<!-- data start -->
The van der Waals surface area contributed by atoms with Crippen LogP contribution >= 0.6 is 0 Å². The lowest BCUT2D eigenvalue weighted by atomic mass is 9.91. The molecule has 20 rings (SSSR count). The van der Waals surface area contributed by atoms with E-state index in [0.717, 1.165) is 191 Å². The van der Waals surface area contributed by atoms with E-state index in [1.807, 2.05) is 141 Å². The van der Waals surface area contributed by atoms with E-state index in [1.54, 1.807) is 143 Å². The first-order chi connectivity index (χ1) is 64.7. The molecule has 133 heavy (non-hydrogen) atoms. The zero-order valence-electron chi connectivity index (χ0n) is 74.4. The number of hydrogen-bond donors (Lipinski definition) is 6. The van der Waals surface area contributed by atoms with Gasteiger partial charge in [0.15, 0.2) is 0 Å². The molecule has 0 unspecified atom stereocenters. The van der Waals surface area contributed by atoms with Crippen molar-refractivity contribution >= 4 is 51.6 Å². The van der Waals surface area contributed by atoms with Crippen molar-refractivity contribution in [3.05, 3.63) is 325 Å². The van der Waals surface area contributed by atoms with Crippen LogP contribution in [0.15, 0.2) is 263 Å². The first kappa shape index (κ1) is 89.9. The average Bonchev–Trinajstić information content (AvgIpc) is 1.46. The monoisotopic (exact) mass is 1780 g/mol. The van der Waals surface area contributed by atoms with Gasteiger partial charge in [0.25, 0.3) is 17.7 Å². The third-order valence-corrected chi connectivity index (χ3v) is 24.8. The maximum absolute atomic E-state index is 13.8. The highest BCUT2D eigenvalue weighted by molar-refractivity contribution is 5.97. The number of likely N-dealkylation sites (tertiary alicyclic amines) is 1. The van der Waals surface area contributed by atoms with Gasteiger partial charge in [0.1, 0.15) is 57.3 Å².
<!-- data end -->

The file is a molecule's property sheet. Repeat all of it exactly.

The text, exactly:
The van der Waals surface area contributed by atoms with Crippen LogP contribution >= 0.6 is 0 Å². The lowest BCUT2D eigenvalue weighted by atomic mass is 9.91. The molecule has 20 rings (SSSR count). The van der Waals surface area contributed by atoms with E-state index in [0.717, 1.165) is 191 Å². The van der Waals surface area contributed by atoms with E-state index in [1.807, 2.05) is 141 Å². The van der Waals surface area contributed by atoms with E-state index in [1.54, 1.807) is 143 Å². The first-order chi connectivity index (χ1) is 64.7. The molecule has 133 heavy (non-hydrogen) atoms. The zero-order valence-electron chi connectivity index (χ0n) is 74.4. The number of hydrogen-bond donors (Lipinski definition) is 6. The van der Waals surface area contributed by atoms with Gasteiger partial charge in [0.15, 0.2) is 0 Å². The molecule has 0 unspecified atom stereocenters. The van der Waals surface area contributed by atoms with Crippen molar-refractivity contribution >= 4 is 51.6 Å². The van der Waals surface area contributed by atoms with Crippen molar-refractivity contribution in [3.05, 3.63) is 325 Å². The van der Waals surface area contributed by atoms with Crippen LogP contribution in [0.15, 0.2) is 263 Å². The first kappa shape index (κ1) is 89.9. The average Bonchev–Trinajstić information content (AvgIpc) is 1.46. The monoisotopic (exact) mass is 1780 g/mol. The van der Waals surface area contributed by atoms with Gasteiger partial charge in [0.25, 0.3) is 17.7 Å². The third-order valence-corrected chi connectivity index (χ3v) is 24.8. The maximum absolute atomic E-state index is 13.8. The highest BCUT2D eigenvalue weighted by molar-refractivity contribution is 5.97. The number of likely N-dealkylation sites (tertiary alicyclic amines) is 1. The van der Waals surface area contributed by atoms with Gasteiger partial charge in [0.1, 0.15) is 57.3 Å².